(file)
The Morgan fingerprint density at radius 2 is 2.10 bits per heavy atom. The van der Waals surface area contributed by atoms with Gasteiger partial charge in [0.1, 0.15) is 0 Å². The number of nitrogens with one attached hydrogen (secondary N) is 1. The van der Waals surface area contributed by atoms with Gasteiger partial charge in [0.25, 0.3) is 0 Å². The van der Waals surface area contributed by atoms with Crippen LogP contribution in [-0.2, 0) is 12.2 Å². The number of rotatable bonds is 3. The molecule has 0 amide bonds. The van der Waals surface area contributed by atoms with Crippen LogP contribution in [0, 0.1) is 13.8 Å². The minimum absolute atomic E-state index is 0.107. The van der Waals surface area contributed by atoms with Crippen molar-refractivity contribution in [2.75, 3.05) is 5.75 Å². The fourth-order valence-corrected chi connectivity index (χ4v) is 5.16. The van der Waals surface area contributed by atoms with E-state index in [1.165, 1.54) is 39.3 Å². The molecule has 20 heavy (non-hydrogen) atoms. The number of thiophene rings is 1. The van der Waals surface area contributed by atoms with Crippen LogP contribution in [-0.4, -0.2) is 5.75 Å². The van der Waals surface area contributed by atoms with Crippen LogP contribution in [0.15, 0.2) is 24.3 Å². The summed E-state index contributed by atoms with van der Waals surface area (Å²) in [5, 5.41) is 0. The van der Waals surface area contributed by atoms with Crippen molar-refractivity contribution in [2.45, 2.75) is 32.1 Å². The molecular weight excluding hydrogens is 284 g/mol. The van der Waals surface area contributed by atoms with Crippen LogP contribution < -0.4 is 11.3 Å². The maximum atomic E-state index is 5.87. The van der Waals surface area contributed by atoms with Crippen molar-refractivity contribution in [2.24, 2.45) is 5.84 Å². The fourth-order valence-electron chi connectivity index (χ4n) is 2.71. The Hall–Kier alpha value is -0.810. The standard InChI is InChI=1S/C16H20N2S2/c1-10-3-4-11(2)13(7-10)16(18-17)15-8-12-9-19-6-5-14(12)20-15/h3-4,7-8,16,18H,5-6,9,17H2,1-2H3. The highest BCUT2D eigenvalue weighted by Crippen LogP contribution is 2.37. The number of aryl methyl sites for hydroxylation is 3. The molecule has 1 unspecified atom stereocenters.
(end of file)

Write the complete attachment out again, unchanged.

The Morgan fingerprint density at radius 2 is 2.10 bits per heavy atom. The van der Waals surface area contributed by atoms with Gasteiger partial charge in [0.1, 0.15) is 0 Å². The number of nitrogens with one attached hydrogen (secondary N) is 1. The van der Waals surface area contributed by atoms with Gasteiger partial charge in [0.25, 0.3) is 0 Å². The van der Waals surface area contributed by atoms with Crippen LogP contribution in [-0.2, 0) is 12.2 Å². The number of rotatable bonds is 3. The molecule has 0 amide bonds. The van der Waals surface area contributed by atoms with Crippen LogP contribution in [0, 0.1) is 13.8 Å². The minimum absolute atomic E-state index is 0.107. The van der Waals surface area contributed by atoms with Crippen molar-refractivity contribution in [2.75, 3.05) is 5.75 Å². The fourth-order valence-corrected chi connectivity index (χ4v) is 5.16. The van der Waals surface area contributed by atoms with E-state index in [1.165, 1.54) is 39.3 Å². The molecule has 20 heavy (non-hydrogen) atoms. The number of thiophene rings is 1. The van der Waals surface area contributed by atoms with Crippen LogP contribution in [-0.4, -0.2) is 5.75 Å². The van der Waals surface area contributed by atoms with Crippen LogP contribution in [0.15, 0.2) is 24.3 Å². The summed E-state index contributed by atoms with van der Waals surface area (Å²) in [5, 5.41) is 0. The van der Waals surface area contributed by atoms with Crippen molar-refractivity contribution in [2.45, 2.75) is 32.1 Å². The molecular weight excluding hydrogens is 284 g/mol. The van der Waals surface area contributed by atoms with Crippen LogP contribution < -0.4 is 11.3 Å². The maximum atomic E-state index is 5.87. The van der Waals surface area contributed by atoms with Crippen molar-refractivity contribution in [2.24, 2.45) is 5.84 Å². The fourth-order valence-electron chi connectivity index (χ4n) is 2.71. The Hall–Kier alpha value is -0.810. The standard InChI is InChI=1S/C16H20N2S2/c1-10-3-4-11(2)13(7-10)16(18-17)15-8-12-9-19-6-5-14(12)20-15/h3-4,7-8,16,18H,5-6,9,17H2,1-2H3. The highest BCUT2D eigenvalue weighted by Crippen LogP contribution is 2.37. The number of aryl methyl sites for hydroxylation is 3. The molecule has 1 unspecified atom stereocenters.